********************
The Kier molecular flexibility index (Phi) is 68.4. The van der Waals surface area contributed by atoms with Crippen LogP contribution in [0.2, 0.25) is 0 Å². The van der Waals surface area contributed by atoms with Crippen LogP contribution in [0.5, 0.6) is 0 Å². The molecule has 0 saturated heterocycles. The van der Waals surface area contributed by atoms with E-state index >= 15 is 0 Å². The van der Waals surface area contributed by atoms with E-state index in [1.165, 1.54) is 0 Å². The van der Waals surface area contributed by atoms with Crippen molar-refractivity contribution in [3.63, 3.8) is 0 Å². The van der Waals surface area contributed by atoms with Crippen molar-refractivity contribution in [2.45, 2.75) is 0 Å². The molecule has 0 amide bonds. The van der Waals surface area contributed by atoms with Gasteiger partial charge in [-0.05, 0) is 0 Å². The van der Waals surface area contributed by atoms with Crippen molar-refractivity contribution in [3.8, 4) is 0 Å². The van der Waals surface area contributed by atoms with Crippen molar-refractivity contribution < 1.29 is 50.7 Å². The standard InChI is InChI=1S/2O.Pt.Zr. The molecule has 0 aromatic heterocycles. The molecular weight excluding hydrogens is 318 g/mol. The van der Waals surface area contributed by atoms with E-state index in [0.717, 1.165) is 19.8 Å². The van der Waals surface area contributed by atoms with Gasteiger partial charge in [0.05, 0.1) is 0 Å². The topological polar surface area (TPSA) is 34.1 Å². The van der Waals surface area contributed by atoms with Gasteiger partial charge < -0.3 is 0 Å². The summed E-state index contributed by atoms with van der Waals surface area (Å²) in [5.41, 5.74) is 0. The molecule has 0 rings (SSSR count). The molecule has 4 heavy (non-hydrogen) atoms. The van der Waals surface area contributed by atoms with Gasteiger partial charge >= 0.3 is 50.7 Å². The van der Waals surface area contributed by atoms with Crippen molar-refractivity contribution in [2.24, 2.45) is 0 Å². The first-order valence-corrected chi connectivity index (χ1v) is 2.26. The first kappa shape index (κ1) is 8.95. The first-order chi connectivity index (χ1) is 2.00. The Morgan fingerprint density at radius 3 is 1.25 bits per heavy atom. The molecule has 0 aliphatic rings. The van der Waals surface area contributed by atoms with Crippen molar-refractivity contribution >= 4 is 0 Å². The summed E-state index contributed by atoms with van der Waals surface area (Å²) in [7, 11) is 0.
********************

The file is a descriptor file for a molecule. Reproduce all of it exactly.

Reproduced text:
The Kier molecular flexibility index (Phi) is 68.4. The van der Waals surface area contributed by atoms with Crippen LogP contribution in [0.2, 0.25) is 0 Å². The van der Waals surface area contributed by atoms with Crippen LogP contribution in [0.5, 0.6) is 0 Å². The molecule has 0 saturated heterocycles. The van der Waals surface area contributed by atoms with E-state index >= 15 is 0 Å². The van der Waals surface area contributed by atoms with E-state index in [1.165, 1.54) is 0 Å². The van der Waals surface area contributed by atoms with Crippen molar-refractivity contribution in [3.63, 3.8) is 0 Å². The van der Waals surface area contributed by atoms with Crippen molar-refractivity contribution in [2.45, 2.75) is 0 Å². The molecule has 0 amide bonds. The van der Waals surface area contributed by atoms with Gasteiger partial charge in [-0.05, 0) is 0 Å². The van der Waals surface area contributed by atoms with Crippen molar-refractivity contribution in [3.8, 4) is 0 Å². The van der Waals surface area contributed by atoms with Crippen molar-refractivity contribution < 1.29 is 50.7 Å². The standard InChI is InChI=1S/2O.Pt.Zr. The molecule has 0 aromatic heterocycles. The molecular weight excluding hydrogens is 318 g/mol. The van der Waals surface area contributed by atoms with E-state index in [0.717, 1.165) is 19.8 Å². The van der Waals surface area contributed by atoms with Gasteiger partial charge in [0.05, 0.1) is 0 Å². The topological polar surface area (TPSA) is 34.1 Å². The van der Waals surface area contributed by atoms with Gasteiger partial charge < -0.3 is 0 Å². The summed E-state index contributed by atoms with van der Waals surface area (Å²) in [5.41, 5.74) is 0. The molecule has 0 rings (SSSR count). The molecule has 4 heavy (non-hydrogen) atoms. The van der Waals surface area contributed by atoms with Gasteiger partial charge >= 0.3 is 50.7 Å². The van der Waals surface area contributed by atoms with Crippen molar-refractivity contribution in [2.24, 2.45) is 0 Å². The first-order valence-corrected chi connectivity index (χ1v) is 2.26. The first kappa shape index (κ1) is 8.95. The first-order chi connectivity index (χ1) is 2.00. The Morgan fingerprint density at radius 3 is 1.25 bits per heavy atom. The molecule has 0 aliphatic rings. The van der Waals surface area contributed by atoms with Crippen molar-refractivity contribution >= 4 is 0 Å². The summed E-state index contributed by atoms with van der Waals surface area (Å²) in [7, 11) is 0.